Here’s to the amateurs

Amanda’s last post and the talk about RR amateur theatricals got me thinking. I’m not much into acting but there are other things I love to do as an amateur: various crafts and music. I play a Lithuanian folk instrument, the kankles (pictured below) and also play piano “a little” in the tradition of Elizabeth Bennett and Jane Eyre. Since my kids took up violin and piano I’ve been having a blast being a music mom, helping them as they practice and playing duets and trios with them.

Of course, all sorts of arts and crafts, amateur theatricals and music-making were popular among the upper classes during the Regency. Without the media we have now, they needed to find something to do in the evening. Jane Austen took music lessons into her twenties and carefully copied music into books she used to entertain herself and her family. These music books have inspired several recordings. I own one: Jane’s Hand: The Jane Austen Songbooks. Click here to listen to some tracks.

I get the feeling that many people nowadays do not do as much in the way of amateur art as they did in the past. We’ve got such easy access to professional quality art and music that perhaps we wonder if there’s any point in making our own. But I think there’s something special about doing it yourself, even if it will never bring money or fame. There are venues for amateurs: community theatre, church choirs, etc… and you meet some interesting people that way, too.

Now that I’m participating in National Novel Writing Month, I’ve met some local writers who are just having fun with it and not thinking seriously about publication at this stage. At a get together at our local B&N one of them confessed that her husband thought she was crazy for trying to write a novel. I asked her if he would have had the same reaction had she decided to take up piano or pottery lessons. We realized that for some reason a lot of people don’t understand writing for fun. People who wouldn’t think of asking a beginning guitarist when their first gig will be will ask a newbie writer when the book is coming out. It’s as if they don’t realize that it takes time to learn or that the process itself is rewarding.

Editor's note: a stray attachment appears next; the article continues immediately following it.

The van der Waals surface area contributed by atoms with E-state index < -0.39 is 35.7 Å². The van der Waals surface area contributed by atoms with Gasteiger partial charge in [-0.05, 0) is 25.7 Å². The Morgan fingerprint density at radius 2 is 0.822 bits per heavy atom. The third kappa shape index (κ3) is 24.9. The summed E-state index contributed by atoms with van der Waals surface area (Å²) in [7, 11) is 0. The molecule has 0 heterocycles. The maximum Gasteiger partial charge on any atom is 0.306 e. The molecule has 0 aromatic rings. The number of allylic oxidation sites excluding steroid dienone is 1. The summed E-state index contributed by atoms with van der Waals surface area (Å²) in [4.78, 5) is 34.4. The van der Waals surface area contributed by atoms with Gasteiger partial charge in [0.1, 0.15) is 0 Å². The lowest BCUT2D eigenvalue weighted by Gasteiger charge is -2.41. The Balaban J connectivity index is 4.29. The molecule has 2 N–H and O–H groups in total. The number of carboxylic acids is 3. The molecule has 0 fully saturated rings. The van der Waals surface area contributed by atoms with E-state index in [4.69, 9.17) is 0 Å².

I’ve always been career-oriented but my best writing happens when I pretend to be an amateur, when I shut off thoughts of the industry and write to please myself. I also think that my amateur craft and music activities are good for my muse–a chance to be creative without the pressure that seems to come with the writing.

So anyway, here’s to the amateurs out there! Let us know who you are and what you do. What do people think of your hobbies? How do you respond?

Elena
www.elenagreene.com

About Elena Greene

Elena Greene grew up reading anything she could lay her hands on, including her mother's Georgette Heyer novels. She also enjoyed writing but decided to pursue a more practical career in software engineering. Fate intervened when she was sent on a three year international assignment to England, where she was inspired to start writing romances set in the Regency. Her books have won the National Readers' Choice Award, the Desert Rose Golden Quill and the Colorado Romance Writers' Award of Excellence. Her Super Regency, LADY DEARING'S MASQUERADE, won RT Book Club's award for Best Regency Romance of 2005 and made the Kindle Top 100 list in 2011. When not writing, Elena enjoys swimming, cooking, meditation, playing the piano, volunteer work and craft projects. She lives in upstate New York with her two daughters and more yarn, wire and beads than she would like to admit.
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